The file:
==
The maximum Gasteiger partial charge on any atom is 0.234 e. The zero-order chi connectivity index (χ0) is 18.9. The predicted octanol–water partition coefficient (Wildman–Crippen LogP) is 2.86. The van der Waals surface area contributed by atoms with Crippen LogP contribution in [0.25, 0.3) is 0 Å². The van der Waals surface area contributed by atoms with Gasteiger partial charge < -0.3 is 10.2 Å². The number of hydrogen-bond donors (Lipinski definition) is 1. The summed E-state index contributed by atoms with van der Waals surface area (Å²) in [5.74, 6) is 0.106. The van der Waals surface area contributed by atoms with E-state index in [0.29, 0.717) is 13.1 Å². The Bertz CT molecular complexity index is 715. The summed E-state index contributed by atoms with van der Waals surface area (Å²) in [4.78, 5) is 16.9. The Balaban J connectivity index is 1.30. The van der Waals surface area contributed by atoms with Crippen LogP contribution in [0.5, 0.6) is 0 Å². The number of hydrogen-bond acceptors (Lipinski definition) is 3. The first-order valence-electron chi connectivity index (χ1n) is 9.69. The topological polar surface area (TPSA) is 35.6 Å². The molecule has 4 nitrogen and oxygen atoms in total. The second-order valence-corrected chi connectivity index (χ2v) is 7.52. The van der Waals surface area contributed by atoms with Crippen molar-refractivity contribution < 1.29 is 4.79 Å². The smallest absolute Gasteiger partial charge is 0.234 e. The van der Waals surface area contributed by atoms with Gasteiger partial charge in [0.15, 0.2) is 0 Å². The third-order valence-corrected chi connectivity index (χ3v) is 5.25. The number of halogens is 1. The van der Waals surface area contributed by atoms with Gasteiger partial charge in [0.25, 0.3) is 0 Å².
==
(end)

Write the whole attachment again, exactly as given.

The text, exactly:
The maximum Gasteiger partial charge on any atom is 0.234 e. The zero-order chi connectivity index (χ0) is 18.9. The predicted octanol–water partition coefficient (Wildman–Crippen LogP) is 2.86. The van der Waals surface area contributed by atoms with Crippen LogP contribution in [0.25, 0.3) is 0 Å². The van der Waals surface area contributed by atoms with Gasteiger partial charge < -0.3 is 10.2 Å². The number of hydrogen-bond donors (Lipinski definition) is 1. The summed E-state index contributed by atoms with van der Waals surface area (Å²) in [5.74, 6) is 0.106. The van der Waals surface area contributed by atoms with E-state index in [0.29, 0.717) is 13.1 Å². The Bertz CT molecular complexity index is 715. The summed E-state index contributed by atoms with van der Waals surface area (Å²) in [4.78, 5) is 16.9. The Balaban J connectivity index is 1.30. The van der Waals surface area contributed by atoms with Crippen LogP contribution in [0.5, 0.6) is 0 Å². The number of hydrogen-bond acceptors (Lipinski definition) is 3. The first-order valence-electron chi connectivity index (χ1n) is 9.69. The topological polar surface area (TPSA) is 35.6 Å². The molecule has 4 nitrogen and oxygen atoms in total. The second-order valence-corrected chi connectivity index (χ2v) is 7.52. The van der Waals surface area contributed by atoms with Crippen molar-refractivity contribution < 1.29 is 4.79 Å². The smallest absolute Gasteiger partial charge is 0.234 e. The van der Waals surface area contributed by atoms with Gasteiger partial charge in [0.15, 0.2) is 0 Å². The third-order valence-corrected chi connectivity index (χ3v) is 5.25. The number of halogens is 1. The van der Waals surface area contributed by atoms with Gasteiger partial charge in [0.25, 0.3) is 0 Å².